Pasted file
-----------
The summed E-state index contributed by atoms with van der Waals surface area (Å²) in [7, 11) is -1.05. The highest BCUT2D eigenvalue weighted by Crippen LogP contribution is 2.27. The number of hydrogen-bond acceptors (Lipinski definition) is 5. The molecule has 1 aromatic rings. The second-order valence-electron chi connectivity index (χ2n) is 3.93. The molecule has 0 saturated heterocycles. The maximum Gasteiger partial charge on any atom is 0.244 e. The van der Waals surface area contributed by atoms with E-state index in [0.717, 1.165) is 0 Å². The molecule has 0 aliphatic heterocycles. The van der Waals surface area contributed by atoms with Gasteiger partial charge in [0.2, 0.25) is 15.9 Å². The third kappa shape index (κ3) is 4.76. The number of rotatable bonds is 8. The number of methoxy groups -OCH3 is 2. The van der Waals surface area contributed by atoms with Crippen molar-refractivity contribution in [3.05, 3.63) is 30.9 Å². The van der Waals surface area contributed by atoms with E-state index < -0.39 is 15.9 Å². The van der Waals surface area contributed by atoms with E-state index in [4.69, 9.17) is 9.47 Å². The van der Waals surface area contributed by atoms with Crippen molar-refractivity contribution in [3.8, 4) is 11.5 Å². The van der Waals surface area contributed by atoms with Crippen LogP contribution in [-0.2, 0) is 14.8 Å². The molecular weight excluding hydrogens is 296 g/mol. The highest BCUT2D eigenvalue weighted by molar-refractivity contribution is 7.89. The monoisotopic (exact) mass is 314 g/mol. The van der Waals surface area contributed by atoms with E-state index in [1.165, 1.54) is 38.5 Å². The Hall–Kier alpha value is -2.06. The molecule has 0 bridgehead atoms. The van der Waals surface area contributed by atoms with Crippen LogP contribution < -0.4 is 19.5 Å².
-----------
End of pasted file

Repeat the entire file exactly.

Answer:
The summed E-state index contributed by atoms with van der Waals surface area (Å²) in [7, 11) is -1.05. The highest BCUT2D eigenvalue weighted by Crippen LogP contribution is 2.27. The number of hydrogen-bond acceptors (Lipinski definition) is 5. The molecule has 1 aromatic rings. The second-order valence-electron chi connectivity index (χ2n) is 3.93. The molecule has 0 saturated heterocycles. The maximum Gasteiger partial charge on any atom is 0.244 e. The van der Waals surface area contributed by atoms with E-state index in [0.717, 1.165) is 0 Å². The molecule has 0 aliphatic heterocycles. The van der Waals surface area contributed by atoms with Gasteiger partial charge in [0.2, 0.25) is 15.9 Å². The third kappa shape index (κ3) is 4.76. The number of rotatable bonds is 8. The number of methoxy groups -OCH3 is 2. The van der Waals surface area contributed by atoms with Crippen molar-refractivity contribution in [3.05, 3.63) is 30.9 Å². The van der Waals surface area contributed by atoms with E-state index < -0.39 is 15.9 Å². The van der Waals surface area contributed by atoms with E-state index in [4.69, 9.17) is 9.47 Å². The van der Waals surface area contributed by atoms with Crippen molar-refractivity contribution in [3.8, 4) is 11.5 Å². The van der Waals surface area contributed by atoms with Crippen LogP contribution in [-0.2, 0) is 14.8 Å². The molecular weight excluding hydrogens is 296 g/mol. The highest BCUT2D eigenvalue weighted by molar-refractivity contribution is 7.89. The monoisotopic (exact) mass is 314 g/mol. The van der Waals surface area contributed by atoms with E-state index in [1.165, 1.54) is 38.5 Å². The Hall–Kier alpha value is -2.06. The molecule has 0 bridgehead atoms. The van der Waals surface area contributed by atoms with Crippen LogP contribution < -0.4 is 19.5 Å².